Arizona Justice Project lawyers excoriated Pima County Attorney Barbara LaWall for what they said is her unwillingness to acknowledge the mistakes of her predecessors in connection with a 1972 trial that sent a 17-year-old to prison for 42 years.
The lawyers and one retired Arizona Supreme Court justice went so far as to question the integrity of the County Attorney's Office at a Wednesday news conference.
"What we're all a little bit disturbed about is, the county attorney insists that Louis isn't innocent. We believe he is innocent. … Anyone who is afraid to admit Louis Taylor is innocent reflects more on themselves than on Louis," Tucson attorney Michael Piccarreta said Wednesday.
His comments were made in reference to Justice Project client, Louis Cuen Taylor, 59, who was found guilty in 1972 on 28 counts of murder stemming from the 1970 Pioneer Hotel fire in downtown Tucson.
He and Taylor were joined at the news conference by several other notable Arizona attorneys all expressing their dismay over the resistance they encountered from the County Attorney's Office while working to secure Taylor's release.
Taylor pleaded no contest at a hearing Tuesday as part of an agreement that set aside his original conviction and gave him credit for time already served. However, Taylor struggled with the decision to plead no contest.
"He initially rejected it," Justice Project Executive Co-director Katie Puzauskas said before the hearing.
Taylor had always maintained his innocence even though admitting culpability and showing remorse could have won him parole decades ago. It was the death, several weeks ago, of a young inmate that changed Taylor's mind.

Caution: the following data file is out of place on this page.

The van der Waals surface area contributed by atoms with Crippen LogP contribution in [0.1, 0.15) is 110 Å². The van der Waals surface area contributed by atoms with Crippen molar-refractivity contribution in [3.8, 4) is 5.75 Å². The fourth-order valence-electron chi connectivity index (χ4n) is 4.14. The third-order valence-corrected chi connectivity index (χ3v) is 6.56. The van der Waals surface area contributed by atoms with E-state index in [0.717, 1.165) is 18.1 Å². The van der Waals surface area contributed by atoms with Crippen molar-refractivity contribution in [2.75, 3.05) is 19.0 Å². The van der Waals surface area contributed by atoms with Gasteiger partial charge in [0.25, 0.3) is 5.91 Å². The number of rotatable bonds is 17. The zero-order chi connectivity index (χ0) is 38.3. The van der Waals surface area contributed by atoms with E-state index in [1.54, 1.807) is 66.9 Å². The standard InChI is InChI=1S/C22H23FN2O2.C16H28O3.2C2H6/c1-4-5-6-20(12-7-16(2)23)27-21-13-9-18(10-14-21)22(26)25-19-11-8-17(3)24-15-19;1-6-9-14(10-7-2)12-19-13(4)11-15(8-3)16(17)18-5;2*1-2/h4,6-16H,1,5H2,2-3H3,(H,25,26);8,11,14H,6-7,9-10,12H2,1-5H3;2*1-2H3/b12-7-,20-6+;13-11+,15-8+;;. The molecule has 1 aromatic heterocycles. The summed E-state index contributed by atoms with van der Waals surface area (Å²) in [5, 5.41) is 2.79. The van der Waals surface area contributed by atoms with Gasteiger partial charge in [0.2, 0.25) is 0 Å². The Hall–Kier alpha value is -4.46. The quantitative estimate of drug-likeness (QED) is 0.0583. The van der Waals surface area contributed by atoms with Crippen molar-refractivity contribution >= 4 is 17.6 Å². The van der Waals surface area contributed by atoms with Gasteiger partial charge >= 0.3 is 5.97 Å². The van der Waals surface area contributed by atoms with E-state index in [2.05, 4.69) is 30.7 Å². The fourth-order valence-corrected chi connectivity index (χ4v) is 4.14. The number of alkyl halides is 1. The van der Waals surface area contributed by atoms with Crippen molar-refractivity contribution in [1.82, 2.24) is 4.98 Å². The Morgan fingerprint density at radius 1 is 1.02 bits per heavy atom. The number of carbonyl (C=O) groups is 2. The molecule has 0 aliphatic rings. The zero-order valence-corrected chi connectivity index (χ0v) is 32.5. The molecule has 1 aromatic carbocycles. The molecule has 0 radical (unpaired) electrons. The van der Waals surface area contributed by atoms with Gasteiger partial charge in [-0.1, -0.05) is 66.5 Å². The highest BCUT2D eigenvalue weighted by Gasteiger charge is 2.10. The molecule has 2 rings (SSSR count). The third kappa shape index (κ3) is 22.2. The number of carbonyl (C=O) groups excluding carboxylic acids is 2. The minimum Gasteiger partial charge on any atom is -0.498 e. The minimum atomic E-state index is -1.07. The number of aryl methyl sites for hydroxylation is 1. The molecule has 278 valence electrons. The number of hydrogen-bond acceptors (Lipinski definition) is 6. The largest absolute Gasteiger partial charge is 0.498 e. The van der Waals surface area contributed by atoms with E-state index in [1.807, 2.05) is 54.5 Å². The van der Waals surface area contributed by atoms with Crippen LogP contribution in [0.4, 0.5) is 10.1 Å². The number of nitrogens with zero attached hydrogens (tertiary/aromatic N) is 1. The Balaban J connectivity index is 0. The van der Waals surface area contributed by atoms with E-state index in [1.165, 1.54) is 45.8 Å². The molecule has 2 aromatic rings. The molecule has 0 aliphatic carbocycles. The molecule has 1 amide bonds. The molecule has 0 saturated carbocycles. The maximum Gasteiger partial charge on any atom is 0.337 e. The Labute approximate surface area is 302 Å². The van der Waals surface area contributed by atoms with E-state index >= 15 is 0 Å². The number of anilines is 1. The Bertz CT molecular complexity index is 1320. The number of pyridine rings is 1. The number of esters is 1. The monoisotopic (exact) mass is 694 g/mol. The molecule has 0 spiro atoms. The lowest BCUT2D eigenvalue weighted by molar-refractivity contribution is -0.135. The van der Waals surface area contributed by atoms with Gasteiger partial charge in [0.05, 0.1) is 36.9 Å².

"I stayed up all night thinking about that guy," Taylor said. "He was 23 years old. He was going home in two months. It rattled me."
Though he is free, Taylor still thinks LaWall should "do the moral thing" and exonerate him.
When Justice Project attorneys met with LaWall to broker the plea deal, "she said the prosecution was appalling," Phoenix lawyer Noel Fidel said. "That was a private comment to us, and we were waiting for her to acknowledge that in public. All of this warranted a vindication, and instead a deal was offered."
LaWall said she does not remember making that comment to Fidel, but agrees that the courtroom behavior of the county attorney who prosecuted Taylor, Horton C. Weiss, now-deceased, would not be tolerated today. During the trial, Weiss was constantly interrupting the defense attorney and made more than 2,000 objections during the seven weeks of testimony.
"There were issues with the prosecution of the case, but the evidence still stands, and I'm not going to second-guess the jury's deliberations," LaWall said.
Last October, attorneys with the Justice Project filed a motion for post-conviction relief, asking that the case be dismissed or set for an evidentiary hearing based on new findings using modern forensic fire science. Several defense experts were prepared to testify that they would not have ruled the blaze an arson, and an investigator with the Tucson Fire Department reviewed the available evidence in the case and was not able to determine what caused the blaze.